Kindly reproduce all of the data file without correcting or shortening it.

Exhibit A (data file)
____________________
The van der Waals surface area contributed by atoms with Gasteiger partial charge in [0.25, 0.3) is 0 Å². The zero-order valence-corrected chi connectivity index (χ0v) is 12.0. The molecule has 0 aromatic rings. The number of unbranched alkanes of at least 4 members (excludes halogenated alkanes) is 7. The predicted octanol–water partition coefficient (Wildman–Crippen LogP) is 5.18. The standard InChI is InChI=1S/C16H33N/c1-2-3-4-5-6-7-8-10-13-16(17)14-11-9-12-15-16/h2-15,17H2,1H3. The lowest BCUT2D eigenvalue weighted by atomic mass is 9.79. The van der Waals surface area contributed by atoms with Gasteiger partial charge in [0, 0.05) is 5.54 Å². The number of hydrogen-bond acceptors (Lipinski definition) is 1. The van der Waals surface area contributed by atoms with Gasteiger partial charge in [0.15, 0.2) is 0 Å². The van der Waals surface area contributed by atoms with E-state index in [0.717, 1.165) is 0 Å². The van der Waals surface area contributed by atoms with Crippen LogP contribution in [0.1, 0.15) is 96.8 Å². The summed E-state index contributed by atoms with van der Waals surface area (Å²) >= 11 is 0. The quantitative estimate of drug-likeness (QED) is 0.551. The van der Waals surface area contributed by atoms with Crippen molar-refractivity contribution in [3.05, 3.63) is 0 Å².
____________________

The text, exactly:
The van der Waals surface area contributed by atoms with Gasteiger partial charge in [0.25, 0.3) is 0 Å². The zero-order valence-corrected chi connectivity index (χ0v) is 12.0. The molecule has 0 aromatic rings. The number of unbranched alkanes of at least 4 members (excludes halogenated alkanes) is 7. The predicted octanol–water partition coefficient (Wildman–Crippen LogP) is 5.18. The standard InChI is InChI=1S/C16H33N/c1-2-3-4-5-6-7-8-10-13-16(17)14-11-9-12-15-16/h2-15,17H2,1H3. The lowest BCUT2D eigenvalue weighted by atomic mass is 9.79. The van der Waals surface area contributed by atoms with Gasteiger partial charge in [0, 0.05) is 5.54 Å². The number of hydrogen-bond acceptors (Lipinski definition) is 1. The van der Waals surface area contributed by atoms with Gasteiger partial charge in [0.15, 0.2) is 0 Å². The van der Waals surface area contributed by atoms with E-state index in [0.717, 1.165) is 0 Å². The van der Waals surface area contributed by atoms with Crippen LogP contribution in [0.1, 0.15) is 96.8 Å². The summed E-state index contributed by atoms with van der Waals surface area (Å²) >= 11 is 0. The quantitative estimate of drug-likeness (QED) is 0.551. The van der Waals surface area contributed by atoms with Crippen molar-refractivity contribution in [3.05, 3.63) is 0 Å².